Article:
When I was growing up, I lived in a few different neighborhoods. Each neighborhood seemed to uphold a particular standard, possessing certain attributes: spacious yards, quiet streets, and tall fences. When we were house-hunting last year, I noticed a similar trend in many neighborhoods. At one point, I remember our realtor noting that if a house we were looking at didn't have a "privacy fence," we could always put one in.
We like secluded areas in our homes, don't we? We like space to be ourselves, places to roam around and do as we wish. We like our privacy.
And yet, we complain about how disconnected people are from each other. We bemoan the fact that we feel so alone, despite living in populated neighborhoods. We wistfully glance at our neighbors as we see them coming and going in their cars, wishing that we lived in "the good old days" when people actually knew each other.
But still, we hide behind our phones, schedules, and fences. We don't necessarily like the way things are, but we're reluctant to rock the boat. We prefer to see ourselves as the victim of circumstances (our disconnected age) instead of realizing that we have the power to change ourselves and our communities. We don't want to experience discomfort or awkwardness, so we hide in comfort behind our tall fences.
For nearly five years, I have been living without privacy fences.
My husband and I began our marriage by living in apartments. One apartment was simply a selection of rooms in the front of a big house. There were a few other apartments in that house, so it was normal to hear the faint noises through the thin walls, to greet our immediate neighbors as we walked to and from the house, as we maneuvered heavy baskets of dirty laundry down the stairs to the filthy shared basement laundry room. Our next apartment was in an actual apartment complex. It felt like a palace, since we had our own washer and dryer. There was air conditioning, internet access, and considerably less mold and bugs. I did not have a car during the day, and we did not live in a pedestrian-friendly part of town, so I spent quite a bit of time walking around the grounds of the complex. I became acquainted with our neighbors who walked their dogs, with the employees who cleaned and cared for the grounds, with the staff who worked in the office. A year ago, we bid these kind people farewell and we moved into a house of our own. A house that does not have a privacy fence.
There's a fence all right (having a fenced yard was very important to us, since we have an active toddler), but it's a short fence that comes up to about my chest. I look out into my backyard, and not only do I see our laundry drying in the wind, but I see one neighbor's vegetable garden and another neighbor's floral displays. A couple of our neighbors have tall privacy fences, but most of them have the same type of short fence that we do.
When we moved in, I wasn't exactly sure if I wanted to be so visible each time I was in our backyard. Would it get awkward at all? Do people even do this anymore? Will I desperately want to put in a privacy fence?
Quite soon, I realized the tremendous benefit that comes with short fences. My son and I met our next door neighbors because we did not have a tall wooden fence blocking our view. We were in the backyard, they were in their backyard, and it was the most natural thing in the world to introduce ourselves and begin talking. We are now well acquainted with these neighbors, and go visit them in their house often. We met the women who lives behind us in the same way. A few weeks ago, I noticed that one house nearby was having work done on it, and shortly after, someone moved in. We have already gotten to have several lovely conversations with the woman now renting that house, because we'll both be outside at the same time (my son loved her dogs and often wants to go running outside when he sees them). A few nights ago, I found myself talking for a short time with my next door neighbor and the women who lives behind her. We all stood at the fence, in our respective yards, and chatted for a few moments. One evening, the old man next door was outside with his dog and invited us to come watch The Lawrence Welk Show with him and his wife. We declined, but it was very thoughtful of him. Would we have experienced this type of neighborly hospitality if a tall privacy fence had been standing between us?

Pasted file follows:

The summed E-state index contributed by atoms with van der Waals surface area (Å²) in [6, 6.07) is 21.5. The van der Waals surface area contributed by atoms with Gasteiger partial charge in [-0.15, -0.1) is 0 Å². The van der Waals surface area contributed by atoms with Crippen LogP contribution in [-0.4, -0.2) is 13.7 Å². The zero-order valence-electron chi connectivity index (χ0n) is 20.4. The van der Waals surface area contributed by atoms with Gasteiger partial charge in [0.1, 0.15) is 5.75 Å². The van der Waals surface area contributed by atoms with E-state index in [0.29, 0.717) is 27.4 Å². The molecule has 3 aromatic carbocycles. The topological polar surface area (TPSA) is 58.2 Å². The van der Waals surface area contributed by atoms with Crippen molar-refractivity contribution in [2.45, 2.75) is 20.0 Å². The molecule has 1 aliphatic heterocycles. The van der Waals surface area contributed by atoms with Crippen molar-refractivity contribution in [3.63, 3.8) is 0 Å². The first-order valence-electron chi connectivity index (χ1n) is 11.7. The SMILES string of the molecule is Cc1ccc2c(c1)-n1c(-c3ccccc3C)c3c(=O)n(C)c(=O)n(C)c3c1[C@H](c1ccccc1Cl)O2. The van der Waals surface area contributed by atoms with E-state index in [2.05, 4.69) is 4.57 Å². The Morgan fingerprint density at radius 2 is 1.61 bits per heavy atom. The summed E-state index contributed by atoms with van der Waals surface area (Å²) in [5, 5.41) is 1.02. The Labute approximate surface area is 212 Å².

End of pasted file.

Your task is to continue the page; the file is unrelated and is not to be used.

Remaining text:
Some people may think that there's an obligation, if you see your neighbors outside, to drop everything and talk. They may fear short fences for this reason-it could be hard to get anything done! I have found that this is not the case. Even if we see our neighbors when we're in our backyard, we don't always have a lengthy conversation. Sometimes, we don't talk; we may have weeds to pull, laundry to hang, or other tasks that need to be done. We'll greet each other, wave, and move on with our business. But even if we're not engaging in a conversation, I like to think that we're brightening each other's days. We are sending over a smile and a reminder that we are here for each other.
I can't guarantee that all of your problems with loneliness and needing community will be solved if you don't have a privacy fence. I can't promise that life without privacy fences will be easy-peasy and without struggles. All that I can speak on is from my own experience and observation. I've found that despite challenges that come from living without the seclusion of a tall fence, the chance to know my neighbors and cultivate a deeper community with them is well worth it.